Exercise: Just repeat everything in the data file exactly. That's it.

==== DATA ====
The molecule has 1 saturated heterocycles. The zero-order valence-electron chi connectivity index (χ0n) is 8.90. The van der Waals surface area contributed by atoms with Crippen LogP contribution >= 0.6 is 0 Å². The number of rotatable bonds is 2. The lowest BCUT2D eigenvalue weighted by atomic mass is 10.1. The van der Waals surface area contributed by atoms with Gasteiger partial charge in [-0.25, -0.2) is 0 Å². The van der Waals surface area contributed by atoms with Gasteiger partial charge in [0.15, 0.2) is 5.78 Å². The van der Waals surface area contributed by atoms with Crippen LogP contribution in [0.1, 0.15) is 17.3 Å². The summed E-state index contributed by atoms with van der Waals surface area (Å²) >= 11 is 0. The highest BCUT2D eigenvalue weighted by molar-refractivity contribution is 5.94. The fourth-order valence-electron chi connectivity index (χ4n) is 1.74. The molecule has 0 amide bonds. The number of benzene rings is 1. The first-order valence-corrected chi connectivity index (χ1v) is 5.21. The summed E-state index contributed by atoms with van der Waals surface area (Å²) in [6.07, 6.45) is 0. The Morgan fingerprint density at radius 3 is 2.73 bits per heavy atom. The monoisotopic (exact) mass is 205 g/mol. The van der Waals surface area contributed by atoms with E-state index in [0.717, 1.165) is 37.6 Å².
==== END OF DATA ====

The molecule has 1 saturated heterocycles. The zero-order valence-electron chi connectivity index (χ0n) is 8.90. The van der Waals surface area contributed by atoms with Crippen LogP contribution >= 0.6 is 0 Å². The number of rotatable bonds is 2. The lowest BCUT2D eigenvalue weighted by atomic mass is 10.1. The van der Waals surface area contributed by atoms with Gasteiger partial charge in [-0.25, -0.2) is 0 Å². The van der Waals surface area contributed by atoms with Gasteiger partial charge in [0.15, 0.2) is 5.78 Å². The van der Waals surface area contributed by atoms with Crippen LogP contribution in [0.1, 0.15) is 17.3 Å². The summed E-state index contributed by atoms with van der Waals surface area (Å²) >= 11 is 0. The highest BCUT2D eigenvalue weighted by molar-refractivity contribution is 5.94. The fourth-order valence-electron chi connectivity index (χ4n) is 1.74. The molecule has 0 amide bonds. The number of benzene rings is 1. The first-order valence-corrected chi connectivity index (χ1v) is 5.21. The summed E-state index contributed by atoms with van der Waals surface area (Å²) in [6.07, 6.45) is 0. The Morgan fingerprint density at radius 3 is 2.73 bits per heavy atom. The monoisotopic (exact) mass is 205 g/mol. The van der Waals surface area contributed by atoms with E-state index in [0.717, 1.165) is 37.6 Å².